Romney’s Project ORCA: Technology fails, shoe leather wins

When my friend who worked in the Obama campaign’s analytics department told me about Project ORCA, I thought he was talking about an environmental initiative to protect marine life. In our post-election, post-elation debrief, Asher relayed to me the stress he felt on election day while monitoring exit poll results. He had observed that Obama supporters were not showing up to the polls at the rates originally projected while more Romney supporters were going to the polls than projected. Upon analyzing the data, however, he found it to be weak as Obama supporters were far less likely to report back. (Collective sigh of relief.) While the Obama campaign’s “Get out to vote” (GOTV) efforts may have shown weak, troublesome data, the mechanism of reporting, analyzing, and utilizing such data worked.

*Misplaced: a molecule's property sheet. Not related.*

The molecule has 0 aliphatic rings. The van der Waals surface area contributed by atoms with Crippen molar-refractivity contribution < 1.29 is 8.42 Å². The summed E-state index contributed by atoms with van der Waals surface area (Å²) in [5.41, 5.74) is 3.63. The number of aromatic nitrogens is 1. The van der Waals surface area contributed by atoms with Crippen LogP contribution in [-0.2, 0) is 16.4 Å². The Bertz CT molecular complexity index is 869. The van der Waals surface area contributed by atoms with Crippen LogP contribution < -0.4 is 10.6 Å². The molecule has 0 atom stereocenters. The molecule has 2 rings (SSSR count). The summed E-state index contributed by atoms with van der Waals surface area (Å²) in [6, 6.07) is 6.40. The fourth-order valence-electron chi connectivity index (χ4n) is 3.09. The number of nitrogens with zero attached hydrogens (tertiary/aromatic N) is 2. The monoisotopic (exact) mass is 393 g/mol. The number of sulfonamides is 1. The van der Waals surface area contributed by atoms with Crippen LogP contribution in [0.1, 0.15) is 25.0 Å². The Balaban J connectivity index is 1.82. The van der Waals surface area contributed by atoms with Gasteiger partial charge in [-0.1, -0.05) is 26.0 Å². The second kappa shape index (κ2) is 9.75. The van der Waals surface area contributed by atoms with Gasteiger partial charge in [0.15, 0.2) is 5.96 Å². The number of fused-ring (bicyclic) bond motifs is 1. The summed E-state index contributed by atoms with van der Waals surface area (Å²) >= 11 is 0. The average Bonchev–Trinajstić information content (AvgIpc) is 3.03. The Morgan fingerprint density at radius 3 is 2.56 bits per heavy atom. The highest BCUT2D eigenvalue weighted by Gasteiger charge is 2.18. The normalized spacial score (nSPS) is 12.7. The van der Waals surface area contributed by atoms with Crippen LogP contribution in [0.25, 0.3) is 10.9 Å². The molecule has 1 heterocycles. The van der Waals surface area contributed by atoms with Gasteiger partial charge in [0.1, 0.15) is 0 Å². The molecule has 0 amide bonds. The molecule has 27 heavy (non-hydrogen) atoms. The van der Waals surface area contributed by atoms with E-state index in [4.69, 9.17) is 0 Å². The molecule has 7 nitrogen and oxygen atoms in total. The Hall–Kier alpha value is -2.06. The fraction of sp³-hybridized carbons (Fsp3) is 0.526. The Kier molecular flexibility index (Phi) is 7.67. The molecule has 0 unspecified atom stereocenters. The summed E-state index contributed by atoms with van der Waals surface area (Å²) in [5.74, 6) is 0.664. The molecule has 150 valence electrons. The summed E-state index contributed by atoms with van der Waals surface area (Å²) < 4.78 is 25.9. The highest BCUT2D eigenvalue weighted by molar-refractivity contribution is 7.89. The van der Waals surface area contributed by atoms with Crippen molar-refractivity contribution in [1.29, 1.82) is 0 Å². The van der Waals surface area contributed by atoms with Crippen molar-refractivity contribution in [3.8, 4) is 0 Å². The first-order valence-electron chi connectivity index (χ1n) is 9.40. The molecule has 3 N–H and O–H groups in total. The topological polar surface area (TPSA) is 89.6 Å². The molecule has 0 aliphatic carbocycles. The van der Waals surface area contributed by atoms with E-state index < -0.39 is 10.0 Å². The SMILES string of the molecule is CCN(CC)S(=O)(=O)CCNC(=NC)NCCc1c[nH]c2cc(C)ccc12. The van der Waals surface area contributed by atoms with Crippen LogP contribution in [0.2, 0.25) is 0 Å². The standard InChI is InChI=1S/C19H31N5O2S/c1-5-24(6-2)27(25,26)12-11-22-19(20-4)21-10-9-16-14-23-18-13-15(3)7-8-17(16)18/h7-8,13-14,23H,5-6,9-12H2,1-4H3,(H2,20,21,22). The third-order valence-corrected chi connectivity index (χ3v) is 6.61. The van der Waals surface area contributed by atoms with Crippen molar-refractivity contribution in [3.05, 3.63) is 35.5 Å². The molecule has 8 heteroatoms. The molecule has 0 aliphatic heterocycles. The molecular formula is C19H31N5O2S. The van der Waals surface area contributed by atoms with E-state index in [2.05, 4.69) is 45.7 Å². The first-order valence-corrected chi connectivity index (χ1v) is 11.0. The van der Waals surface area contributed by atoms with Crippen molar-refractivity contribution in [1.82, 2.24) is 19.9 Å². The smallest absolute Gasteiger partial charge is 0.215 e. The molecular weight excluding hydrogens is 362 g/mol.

Project ORCA was the Romney campaign’s sophisticated, high-tech poll-monitoring GOTV strategy. When Asher told me about its massive failure, I did not fully understand how it failed or what it’s objective was… that is, until I read the following first hand account from a Romney campaign volunteer: “The Unmitigated Disaster Known as Project Orca.”

While I am extremely happy about the outcome of the election, I can’t help but feel sorry for the tens of thousands of fired up Romney supporters whose energy was under-utilized –dare we say suppressed?—on election day. This failure mirrors the GOP’s go-to tactic of throwing money — rather than people — at an issue.